Frontorhiny, a distinctive presentation of frontonasal dysplasia caused by recessive mutations in the ALX3 homeobox gene.
Twigg SR., Versnel SL., Nürnberg G., Lees MM., Bhat M., Hammond P., Hennekam RC., Hoogeboom AJ., Hurst JA., Johnson D., Robinson AA., Scambler PJ., Gerrelli D., Nürnberg P., Mathijssen IM., Wilkie AO.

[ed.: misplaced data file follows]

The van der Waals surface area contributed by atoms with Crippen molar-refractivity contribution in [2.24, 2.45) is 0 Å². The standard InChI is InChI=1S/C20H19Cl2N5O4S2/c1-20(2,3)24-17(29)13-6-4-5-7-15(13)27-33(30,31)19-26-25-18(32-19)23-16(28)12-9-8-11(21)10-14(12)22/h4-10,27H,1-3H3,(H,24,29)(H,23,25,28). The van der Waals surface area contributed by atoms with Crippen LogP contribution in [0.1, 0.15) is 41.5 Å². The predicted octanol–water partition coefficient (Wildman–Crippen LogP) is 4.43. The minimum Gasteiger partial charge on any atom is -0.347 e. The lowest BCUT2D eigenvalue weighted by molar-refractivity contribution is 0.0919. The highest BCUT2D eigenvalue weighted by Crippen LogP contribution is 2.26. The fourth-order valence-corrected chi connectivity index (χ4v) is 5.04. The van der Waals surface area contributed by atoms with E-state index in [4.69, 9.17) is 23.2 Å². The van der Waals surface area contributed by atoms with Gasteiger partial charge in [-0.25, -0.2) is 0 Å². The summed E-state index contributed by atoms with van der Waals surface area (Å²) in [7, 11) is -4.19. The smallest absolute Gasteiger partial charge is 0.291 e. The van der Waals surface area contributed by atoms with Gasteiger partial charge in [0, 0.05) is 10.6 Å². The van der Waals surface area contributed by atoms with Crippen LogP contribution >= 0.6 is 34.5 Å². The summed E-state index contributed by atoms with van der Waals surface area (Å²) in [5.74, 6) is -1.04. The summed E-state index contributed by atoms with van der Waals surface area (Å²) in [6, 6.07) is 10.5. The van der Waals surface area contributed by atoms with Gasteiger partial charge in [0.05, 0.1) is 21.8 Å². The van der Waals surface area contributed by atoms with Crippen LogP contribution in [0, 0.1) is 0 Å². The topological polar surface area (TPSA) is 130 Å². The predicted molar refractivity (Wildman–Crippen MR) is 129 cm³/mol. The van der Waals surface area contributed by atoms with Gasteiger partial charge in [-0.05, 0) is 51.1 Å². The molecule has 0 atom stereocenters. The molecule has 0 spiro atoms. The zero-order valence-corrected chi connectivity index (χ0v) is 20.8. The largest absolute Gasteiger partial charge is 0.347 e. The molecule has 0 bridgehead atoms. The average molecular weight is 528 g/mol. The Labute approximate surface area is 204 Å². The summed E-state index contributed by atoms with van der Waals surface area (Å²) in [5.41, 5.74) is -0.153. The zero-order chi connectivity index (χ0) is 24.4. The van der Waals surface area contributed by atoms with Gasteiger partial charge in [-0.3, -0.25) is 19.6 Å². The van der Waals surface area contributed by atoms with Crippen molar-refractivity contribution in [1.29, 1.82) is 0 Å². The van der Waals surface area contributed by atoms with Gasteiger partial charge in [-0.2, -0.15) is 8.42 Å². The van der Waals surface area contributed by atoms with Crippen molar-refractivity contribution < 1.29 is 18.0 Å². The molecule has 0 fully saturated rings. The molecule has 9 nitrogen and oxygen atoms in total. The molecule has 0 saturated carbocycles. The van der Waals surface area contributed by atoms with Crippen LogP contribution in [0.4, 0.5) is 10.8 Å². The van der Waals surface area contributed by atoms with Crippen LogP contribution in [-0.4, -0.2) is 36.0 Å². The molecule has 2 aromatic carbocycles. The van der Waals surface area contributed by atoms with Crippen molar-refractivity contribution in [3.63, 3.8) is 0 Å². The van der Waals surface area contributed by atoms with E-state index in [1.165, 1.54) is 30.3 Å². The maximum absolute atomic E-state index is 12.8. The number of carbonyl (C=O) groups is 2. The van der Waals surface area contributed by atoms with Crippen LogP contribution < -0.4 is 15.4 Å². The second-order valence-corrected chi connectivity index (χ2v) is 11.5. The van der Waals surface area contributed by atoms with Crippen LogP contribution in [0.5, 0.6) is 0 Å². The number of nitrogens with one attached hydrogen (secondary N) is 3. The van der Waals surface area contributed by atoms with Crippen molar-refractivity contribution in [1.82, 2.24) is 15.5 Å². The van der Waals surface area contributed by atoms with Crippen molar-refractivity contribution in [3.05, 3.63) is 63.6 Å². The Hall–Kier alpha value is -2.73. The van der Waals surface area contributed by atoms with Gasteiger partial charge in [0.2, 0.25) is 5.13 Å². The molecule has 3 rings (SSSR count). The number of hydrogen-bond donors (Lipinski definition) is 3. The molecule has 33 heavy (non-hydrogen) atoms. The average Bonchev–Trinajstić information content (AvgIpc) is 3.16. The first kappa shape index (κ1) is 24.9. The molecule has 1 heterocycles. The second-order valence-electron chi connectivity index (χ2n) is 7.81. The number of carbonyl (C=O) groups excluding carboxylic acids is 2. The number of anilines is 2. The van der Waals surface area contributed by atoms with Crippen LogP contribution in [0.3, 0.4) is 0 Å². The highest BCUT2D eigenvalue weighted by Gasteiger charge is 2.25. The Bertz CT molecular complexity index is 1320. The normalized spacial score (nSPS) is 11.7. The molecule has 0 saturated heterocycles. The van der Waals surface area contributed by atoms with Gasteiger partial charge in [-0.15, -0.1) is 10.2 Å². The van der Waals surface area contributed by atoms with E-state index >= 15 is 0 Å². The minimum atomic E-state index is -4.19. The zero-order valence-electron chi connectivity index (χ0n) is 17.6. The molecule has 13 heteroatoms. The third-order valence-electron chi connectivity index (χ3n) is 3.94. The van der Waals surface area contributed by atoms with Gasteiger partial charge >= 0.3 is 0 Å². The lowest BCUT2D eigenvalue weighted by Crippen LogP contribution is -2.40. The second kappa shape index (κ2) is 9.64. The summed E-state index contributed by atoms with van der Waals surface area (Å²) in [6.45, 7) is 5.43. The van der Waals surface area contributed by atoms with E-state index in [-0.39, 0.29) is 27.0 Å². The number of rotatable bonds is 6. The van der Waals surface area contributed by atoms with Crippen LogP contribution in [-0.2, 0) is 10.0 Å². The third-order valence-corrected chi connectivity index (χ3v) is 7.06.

We describe a recessively inherited frontonasal malformation characterized by a distinctive facial appearance, with hypertelorism, wide nasal bridge, short nasal ridge, bifid nasal tip, broad columella, widely separated slit-like nares, long philtrum with prominent bilateral swellings, and midline notch in the upper lip and alveolus. Additional recurrent features present in a minority of individuals have been upper eyelid ptosis and midline dermoid cysts of craniofacial structures. Assuming recessive inheritance, we mapped the locus in three families to chromosome 1 and identified mutations in ALX3, which is located at band 1p13.3 and encodes the aristaless-related ALX homeobox 3 transcription factor. In total, we identified seven different homozygous pathogenic mutations in seven families. These mutations comprise missense substitutions at critical positions within the conserved homeodomain as well as nonsense, frameshift, and splice-site mutations, all predicting severe or complete loss of function. Our findings contrast with previous studies of the orthologous murine gene, which showed no phenotype in Alx3(-/-) homozygotes, apparently as a result of functional redundancy with the paralogous Alx4 gene. We conclude that ALX3 is essential for normal facial development in humans and that deficiency causes a clinically recognizable phenotype, which we term frontorhiny.